So many times, we're told that we are the writers of our future, but after some reflection... I think we're most likely...not. Oh, we like to imagine we have a little control - What shall I eat? what shall I wear? and even... Who shall I marry? But then, realization dawns - a foggy sunrise. We cannot control whether our very next breath will arrive. It is automatic, and we were not given the keys to that ignition. So I think... in the big picture, our imagined control is just to placate us. However, it can be very freeing to realize you are a character in the story, and not the author. It is especially encouraging when you summarily realize, that your particular author is a best-seller, and clearly, already has the plot all figured out! Thank you for joining me on my 28 day birthday month celebration. It has been a challenge, but also a unique experience, and I'm pleased with myself for completing it. Thank you also for all your kind words and encouragement...they have made it all feel extra special. 🙂
We wander through the woods of our lives, tripping, winding, pulling away branches, and getting caught in the brambles. It is a long road. A rough road. And then, a clearing up ahead. We breathe the sweet nectar of the open field, feel the sunshine, and cooling breeze. It feels like heaven. But the dark woods draw us back, and soon we find ourselves, tangled, tired, and bruised. All the while, the Lord goes before us, clearing the path, absorbing the blows, and wishing we would only take His hand, so He could lead us to the next clearing, and the path of His design. Even so, He walks ahead. Never forsaking us and our chosen pathway. Even when He knows His is easier, He allows us to choose. And then He clears the way. Happy Birthday to me, and my dear friend Olivia, and all the other souls who celebrate their arrival on this earth today. We made it. Keep walking the path, the destination is more beautiful than we can possibly imagine.
Forty years is a twinkle in the annals of history books. Only four decades, only forty years, only a mere moment. But when you put the days on a string, the hours and the minutes, and the seconds - you begin to see how much Life can be lived in this twinkle of time. Laughter, Tears, Sadness, Fears - Joy, Relief, Depression, and Victory all combine to create a unique human experience. Forty years is a twinkle, but compile each moment together, and you have a lifetime of sparkling moments - a sky full of stars. (I felt this was appropriate for Birthday Eve, and my last day of being 40...this draft was written for myself on my 40th birthday last year - it was edited and given as a gift to a dear friend who celebrated her 40th birthday a week later. Her version is better, but I didn't keep a copy, because it is hers.)
Metaphorically, true friendship is... a good hair day, the perfect cup of tea - no red lights on the way to work, and the first night of sleep on freshly washed sheets. Socially, it's a smile at the caller ID, a long conversation full of honesty, and empathy - and the ability to pick up where you left off... after two hours, two days, or four months. Emotionally, it's companionable silence where words are not necessary, laughing at the ridiculous when it is, and prayers in - and through, the pain. Essentially, true friendship is the ability to be your utterly weird, and wonderful self, and feel perfectly and completely at home. Celebrating all of the wonderful people who let me be my weird little self, but especially my friend Candy, who is having a birthday today, and who is learning to love tea as much as I do. 🙂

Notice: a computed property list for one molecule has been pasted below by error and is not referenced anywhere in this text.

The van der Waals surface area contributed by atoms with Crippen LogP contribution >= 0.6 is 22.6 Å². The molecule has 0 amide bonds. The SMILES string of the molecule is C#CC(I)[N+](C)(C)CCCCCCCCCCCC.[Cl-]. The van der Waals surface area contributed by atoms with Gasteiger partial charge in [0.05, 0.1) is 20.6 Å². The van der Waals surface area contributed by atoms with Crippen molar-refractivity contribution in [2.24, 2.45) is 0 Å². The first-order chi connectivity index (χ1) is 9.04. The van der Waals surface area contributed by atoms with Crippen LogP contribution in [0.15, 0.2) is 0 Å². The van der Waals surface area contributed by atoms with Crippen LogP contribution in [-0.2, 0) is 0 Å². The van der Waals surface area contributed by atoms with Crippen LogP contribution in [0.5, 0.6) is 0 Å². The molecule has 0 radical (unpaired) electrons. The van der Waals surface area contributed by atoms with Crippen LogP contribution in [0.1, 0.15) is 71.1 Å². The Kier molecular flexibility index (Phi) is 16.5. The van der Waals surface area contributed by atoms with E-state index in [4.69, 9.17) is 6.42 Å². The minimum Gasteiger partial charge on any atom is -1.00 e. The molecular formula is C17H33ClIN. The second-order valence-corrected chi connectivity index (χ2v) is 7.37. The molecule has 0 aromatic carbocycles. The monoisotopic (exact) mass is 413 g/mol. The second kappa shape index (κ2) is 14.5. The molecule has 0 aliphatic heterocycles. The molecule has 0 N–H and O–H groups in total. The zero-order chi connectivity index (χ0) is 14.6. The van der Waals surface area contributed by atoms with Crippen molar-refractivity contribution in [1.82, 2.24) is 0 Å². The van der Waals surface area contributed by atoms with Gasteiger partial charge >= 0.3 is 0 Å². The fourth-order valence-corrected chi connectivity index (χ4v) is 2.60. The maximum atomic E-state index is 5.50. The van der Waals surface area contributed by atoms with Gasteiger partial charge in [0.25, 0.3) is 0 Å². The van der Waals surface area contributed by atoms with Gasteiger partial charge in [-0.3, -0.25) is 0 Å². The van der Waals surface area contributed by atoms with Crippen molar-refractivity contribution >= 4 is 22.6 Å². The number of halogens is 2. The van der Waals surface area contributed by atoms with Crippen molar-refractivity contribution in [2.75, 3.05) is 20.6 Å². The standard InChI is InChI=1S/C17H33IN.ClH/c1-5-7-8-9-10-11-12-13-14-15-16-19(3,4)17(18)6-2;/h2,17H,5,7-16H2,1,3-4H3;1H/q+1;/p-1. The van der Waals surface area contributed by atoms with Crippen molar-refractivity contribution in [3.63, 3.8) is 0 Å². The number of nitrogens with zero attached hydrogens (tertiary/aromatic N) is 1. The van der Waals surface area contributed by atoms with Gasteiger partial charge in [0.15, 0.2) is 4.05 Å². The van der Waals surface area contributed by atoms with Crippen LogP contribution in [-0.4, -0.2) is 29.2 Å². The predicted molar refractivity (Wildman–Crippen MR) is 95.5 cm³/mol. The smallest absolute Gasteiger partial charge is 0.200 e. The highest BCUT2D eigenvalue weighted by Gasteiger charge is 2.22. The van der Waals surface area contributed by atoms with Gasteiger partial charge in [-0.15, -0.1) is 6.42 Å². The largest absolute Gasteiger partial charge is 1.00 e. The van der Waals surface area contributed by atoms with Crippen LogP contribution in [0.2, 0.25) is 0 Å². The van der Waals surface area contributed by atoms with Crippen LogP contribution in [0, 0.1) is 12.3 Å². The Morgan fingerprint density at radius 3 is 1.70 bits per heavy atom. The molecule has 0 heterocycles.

At first glance, you would not consider furniture as an item needing rescue. But it is. They do. Cooped up, buried under garbage and piles of paper and humidity - A table, a chair, sits - waiting to be remembered to be cared for - to be clean. It is made from material that was once alive - and after being plucked from purgatory, and given a new home, it almost audibly sighs with relief and gratitude for the gift of new life. Useful, Hopeful, and Wanted, but most of all, Restored, in every sense of the word.
One of the greatest gifts the Lord has bestowed to us, is the gift of time. And the greatest gift we can give Him in return - is how we spend that time. We can fritter it away, or pile it up with study, or work, or mindless activity. But what He would love, what He would ultimately prefer - is if we just took a deep breath, and said, "I'd really just like to spend my time with You."
If a sunrise is a whisper, a gentle promise of the day that will be - Then sunsets are a Jubilation! of the promise that was kept. Each morning, the inky darkness is slowly invaded by pale yellow and pink and just a hint of orange. They appear together, breathless and ready to relieve the darkness. A fresh, clean slate firmly in hand. If you look close enough, you can just make out the writing on the edge of the slate: "Today can be whatever you decide it will be." And then we go on, living our lives, making choices - some good, some bad, but none insignificant. Because at the end of the day, the bold streaks of orange and red, and magenta burst across the horizon, shouting in nature's language, "We have done it!" Another day is complete. And then, the darkness arrives, and the Sunset prepares, by handing the slate over to be cleaned once again. Sunrises promise to appear, and Sunsets promise to celebrate - it is up to us what we do with the in-between.
When I'm in pain, the physical kind of pain, the "Sweet Lord Jesus deliver me" kind of pain I like to play a game. It's not really a game, it's just a way to occupy my brain in the depths of that pain. Perspective, if you will. I ask myself, "Would you rather?" as in, "Would you rather be in THIS kind of pain?" and I focus... OR and then I think of a comparable pain I've clearly lived through, and say "Or THAT kind of pain?" and then I remember... And then I decide which pain I prefer. That's the end of the game, but while I'm busy deciding, the pain is subsiding. And that's what I'm thinking of today. (P.S. I'm really okay. I've been having my foot worked on and today was a treatment. The most pain is during treatment. I've lived through it before, and Ibuprofen is a gift from the Lord)
“We are not given a good life or a bad life. We are given a life. It’s up to us to make it good or bad.”Ward Foley